The Politics of Violence as/against/through Architecture

The past decade has seen a growing body of literature explore the interface of architecture and violence. If this has helped undo such normative dichotomies as war versus peace, destruction versus construction, and barbarism versus civilisation, it has also further complicated the problem of how critical analysis negotiates the dynamics between particularity and universality, description and prescription, and structure and agency. Against this background, this seminar discusses the limitations and possibilities of understanding violence and architecture as intimately entangled with one another. In light of two texts and other relevant cases, we will explore the following questions. How might an architectural history and theory of violence be different from other histories and theories of it? In what ways might an understanding of architecture as a slow or covert mode of violence challenge dominant histories and theories of the built environment? And, ultimately, what are the political stakes involved in considering violence as inherent in architecture, and architecture as a force that institutionalises, legitimises and even produces violence rather than as its other? Eray will introduce the topic in the first third of the seminar, which will be followed by group discussion. Attendees are kindly asked to think of cases from various historical or geographical contexts they find relevant to the material discussed in the readings, and bring to the seminar a short note on and an image of one such case.

Image: Turkey installs the “Modular Border Security System” along its border with Syria (Ömer Ürer, 26.04.2016)

Texts:

Herscher, Andrew (2008) Warchitectural Theory, Journal of Architectural Education 61(3): 35-43

Weizman, Eyal (2007) Urban Warfare, Hollow Land, London: Verso, pp.185-218.

 

Eray Çaylı, PhD (UCL, 2015), works at the interface of architecture and anthropology. He is interested in the ways in which the built environment shapes and is shaped by conflict, disaster, and protest, especially in the contexts of Turkey and London. Eray currently teaches Architectural History and Theory at the Bartlett and at Syracuse University (London programme), and works as a researcher at the LSE’s European Institute. Further information (including publications) is available at www.eraycayli.com

 

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Flat White: incipient Modernist architecture in late Wilhelmine Germany

Organised and hosted by Marina Lathouri

Series: HCT / PhD Debates
Date: 3/3/2017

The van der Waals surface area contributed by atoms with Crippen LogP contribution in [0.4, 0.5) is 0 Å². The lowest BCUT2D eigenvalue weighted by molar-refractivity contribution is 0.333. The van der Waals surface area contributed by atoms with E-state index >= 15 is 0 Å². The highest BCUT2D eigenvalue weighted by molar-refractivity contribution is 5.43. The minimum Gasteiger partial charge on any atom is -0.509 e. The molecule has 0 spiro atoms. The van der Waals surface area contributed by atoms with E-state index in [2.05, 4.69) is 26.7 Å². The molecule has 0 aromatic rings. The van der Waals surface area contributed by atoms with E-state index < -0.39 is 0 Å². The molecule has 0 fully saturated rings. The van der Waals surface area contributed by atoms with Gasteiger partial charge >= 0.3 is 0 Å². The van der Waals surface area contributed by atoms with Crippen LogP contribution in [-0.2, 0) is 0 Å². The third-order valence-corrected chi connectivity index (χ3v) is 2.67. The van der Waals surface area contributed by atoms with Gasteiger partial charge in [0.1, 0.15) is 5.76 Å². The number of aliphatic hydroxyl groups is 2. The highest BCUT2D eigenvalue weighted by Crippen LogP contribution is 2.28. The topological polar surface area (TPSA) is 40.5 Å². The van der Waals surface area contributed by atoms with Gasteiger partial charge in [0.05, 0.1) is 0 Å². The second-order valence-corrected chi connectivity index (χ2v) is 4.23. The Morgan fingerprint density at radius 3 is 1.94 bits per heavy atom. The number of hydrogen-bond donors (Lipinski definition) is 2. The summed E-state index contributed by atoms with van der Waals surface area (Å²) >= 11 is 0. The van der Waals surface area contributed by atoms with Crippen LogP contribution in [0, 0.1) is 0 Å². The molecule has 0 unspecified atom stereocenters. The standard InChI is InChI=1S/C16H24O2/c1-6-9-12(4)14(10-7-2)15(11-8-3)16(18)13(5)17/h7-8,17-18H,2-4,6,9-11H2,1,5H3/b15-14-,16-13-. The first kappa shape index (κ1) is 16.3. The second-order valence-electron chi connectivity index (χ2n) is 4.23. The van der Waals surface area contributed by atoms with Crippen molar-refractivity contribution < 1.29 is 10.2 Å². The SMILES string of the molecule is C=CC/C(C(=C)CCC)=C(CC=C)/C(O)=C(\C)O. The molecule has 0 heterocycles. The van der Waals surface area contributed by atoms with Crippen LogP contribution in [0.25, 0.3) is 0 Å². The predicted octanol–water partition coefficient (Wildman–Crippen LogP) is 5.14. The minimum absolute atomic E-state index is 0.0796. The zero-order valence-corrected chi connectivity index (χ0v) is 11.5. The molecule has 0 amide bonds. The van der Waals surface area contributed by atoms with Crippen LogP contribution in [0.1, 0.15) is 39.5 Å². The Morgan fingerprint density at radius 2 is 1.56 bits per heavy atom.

Time: 11:00:00
Venue: 33 FFF

HCT/PHD Debates

The HCT Debates provide a venue for exchange of ideas and arguments. External speakers are invited every week to present and engage with tutors and students. The aim is to position the multiple voices making possible a process of thinking in common, by definition a pedagogical practice different from the seminar or the lecture. The sessions are open to the public.

 

Flat White: incipient Modernist architecture in late Wilhelmine Germany

Image: Heinrich Tessenow, Alexander von Salzmann, Festspielhaus, Dresden-Hellerau, Germany. Views of interior of the Festival Hall, looking towards the stage (north) and towards the audience (south), (1913). Source: ‘Das junge Hellerau’, in Bildunsanstalt Jaques-Dalcroze (ed.) Der Rhythmus. Ein Jahrbuch (Jena, 1913).

The early years of the twentieth century witnessed remarkable advances in architecture emanating from Germany in matters technical, aesthetic and functional. The hiatus of the First World War interrupted this flowering of the art of building, which nonetheless resumed during the years of ferment of the Weimar Republic. On the northern outskirts of Dresden a settlement was founded, taking inspiration from English Arts and Crafts endeavours in Reform design and living culture, but with a pronounced Nietzschean ‘will to form’ all-encompassing in its reach. Here was a garden city with real industry at its heart (the progressive furniture factory of the Deutsche Werkstätten) and a magnificent performance space at its periphery, to which the great and the good of European society would come on pilgrimage.
The spare, unadorned houses designed by the quiet Mecklenburg architect Heinrich Tessenow (1876-1950) gave way to the spiritual and artistic centre of the settlement, his great festival theatre and School of Eurhythmy. A building which at first glance seems a correct and prim exercise in understated Neoclassicism turns out to be nothing short of revolutionary in its concision of internal planning, purity and simplicity of surface, and manipulation of light. It is an inspiring example of a building as product of a variety of artistic and social impulses, orchestrated by the tactful skill of its young architect, one which presages the collaborative work of the Bauhaus in Dessau some 15 years later. Its main performance space has qualities that would not make it unusual to find in the twenty-first century: its surfaces are smooth and pale, and emit light, shimmering like a reversed lampshade.
Between the economy of sachlich, functional terraced and paired houses and the stately Festspielhaus, designed to accommodate and give shape to emerging Reform ideas of pedagogy, dance and music (such as the eurhythmy dabbled in by D. H. Lawrence’s heroines), key traits of Modernist aesthetics were born, uniting the various arts and paving the way for the prevailing look of the twentieth century, one that is arguably still with us in the twenty-first: flat white.

 

Texts

Gerald Adler, ‘The German Reform Theatre: Heinrich Tessenow and Eurhythmic Performance Space at Dresden-Hellerau’, in Alistair Fair (ed.), Setting the Scene: perspectives on twentieth-century theatre architecture (Farnham: Ashgate, 2015), pp. 35-59